Once you have a property under contract, you may be able to lock your rate by simply speaking with your mortgage consultant.

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Who orders the appraisal and survey, and when is it ordered?

Your mortgage consultant will order the appraisal. Buyers are responsible for ordering the survey and ensuring the appraisal is complete in a timely fashion. Be sure to get a copy of the appraisal from the lender. Among other things, surveys can help determine whether there has been an encroachment to the property lines, building lines, or easements. If your home is new construction, the builder may order the survey just after completion, or just before closing. It is recommended that all buyers purchase a survey even though they are often not required in Georgia.

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Once I sign my application, am I committed to borrow the money?

None of the mortgage documents you have received are contractual until you are actually at closing and sign your note.

All your mortgage consultant is doing with your application is approving you and putting you in a position to make an offer, purchase a home and close a mortgage loan. You are not obligated for the loan transaction until you sign your closing documents. Buyers should confirm this with their lender.

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What key items help ensure a smooth closing?

There are several key items you need to have addressed to ensure a smooth closing.

Homeowners Insurance, or Hazard Insurance, is coverage that compensates for physical damage to the property by fire, wind or other natural causes. It is very important for you to obtain your Homeowners Insurance at the earliest possible date so that there are no delays in your closing or in obtaining the necessary closing funds.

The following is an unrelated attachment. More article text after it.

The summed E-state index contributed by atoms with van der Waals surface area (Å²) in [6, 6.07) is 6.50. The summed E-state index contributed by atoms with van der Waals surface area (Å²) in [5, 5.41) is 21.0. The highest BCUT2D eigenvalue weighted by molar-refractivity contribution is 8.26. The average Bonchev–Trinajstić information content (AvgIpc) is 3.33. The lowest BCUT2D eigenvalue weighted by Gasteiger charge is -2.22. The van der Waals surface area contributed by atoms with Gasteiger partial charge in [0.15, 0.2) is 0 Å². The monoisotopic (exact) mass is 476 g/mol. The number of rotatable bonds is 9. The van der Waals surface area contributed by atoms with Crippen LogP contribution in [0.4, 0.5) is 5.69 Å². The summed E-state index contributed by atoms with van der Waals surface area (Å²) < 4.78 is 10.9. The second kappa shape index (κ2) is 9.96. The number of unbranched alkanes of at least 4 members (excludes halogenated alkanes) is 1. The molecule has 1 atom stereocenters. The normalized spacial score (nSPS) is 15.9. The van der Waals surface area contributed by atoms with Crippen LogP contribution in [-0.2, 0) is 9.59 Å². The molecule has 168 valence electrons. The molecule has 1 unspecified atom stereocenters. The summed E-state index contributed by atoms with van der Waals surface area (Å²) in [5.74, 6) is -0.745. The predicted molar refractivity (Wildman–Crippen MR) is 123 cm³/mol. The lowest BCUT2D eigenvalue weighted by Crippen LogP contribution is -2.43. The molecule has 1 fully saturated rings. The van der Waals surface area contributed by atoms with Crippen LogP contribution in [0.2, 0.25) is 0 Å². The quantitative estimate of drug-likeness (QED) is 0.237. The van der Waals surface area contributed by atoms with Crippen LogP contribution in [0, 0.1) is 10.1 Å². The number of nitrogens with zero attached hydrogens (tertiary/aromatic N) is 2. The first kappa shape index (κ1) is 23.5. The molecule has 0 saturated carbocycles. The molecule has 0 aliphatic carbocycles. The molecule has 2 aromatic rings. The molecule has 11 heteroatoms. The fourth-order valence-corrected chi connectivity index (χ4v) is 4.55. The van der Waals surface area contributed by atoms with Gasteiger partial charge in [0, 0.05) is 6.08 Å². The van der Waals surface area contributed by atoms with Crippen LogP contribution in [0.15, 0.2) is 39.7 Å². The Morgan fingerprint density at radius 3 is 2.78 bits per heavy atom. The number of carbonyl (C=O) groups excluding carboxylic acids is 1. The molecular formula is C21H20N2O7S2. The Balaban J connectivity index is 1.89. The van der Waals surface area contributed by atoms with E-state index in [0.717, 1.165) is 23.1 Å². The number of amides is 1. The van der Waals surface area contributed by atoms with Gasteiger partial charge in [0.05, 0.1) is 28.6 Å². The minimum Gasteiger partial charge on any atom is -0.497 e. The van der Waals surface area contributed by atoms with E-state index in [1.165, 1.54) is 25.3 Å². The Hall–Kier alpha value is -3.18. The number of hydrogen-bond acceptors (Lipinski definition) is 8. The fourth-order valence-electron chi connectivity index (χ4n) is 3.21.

You should send your Declaration Page of your Homeowners Insurance policy with proof of payment to your mortgage consultant at least 5 days prior to your closing date. The responsibility to order and produce a clear Termite Certification depends on the terms in your contract. Check with your mortgage consultant for details.

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Where will I be closing? How much do I have to bring to closing, and can I bring a personal check?

Closing costs are the other charges the buyer must pay to obtain a loan. These usually included taxes, which are charged in most states, and title insurance. When applying for your mortgage, your mortgage consultant will provide you with a Good Faith Estimate of the closing costs as part of the application package you receive. Your mortgage consultant should contact you within 72 hours of your closing date, and will provide you with a preliminary Settlement Statement or a HUD-1 indicating the required cash to close. This ensures that you have ample time to arrange for wiring the necessary funds.

You will probably be required to wire your funds to the closing attorney prior to closing. Although variations from the HUD-1 arenít anticipated, you should bring your personal checkbook to closing in case there are last minute adjustments. If you are due a refund at closing, the attorney will issue you a check.

Closing will typically take place at an attorney's office. The attorney usually represents the lender - not the buyer or seller. All borrowers associated with the mortgage loan transaction will be required to bring Picture Identification to closing such as a driver's license or passport.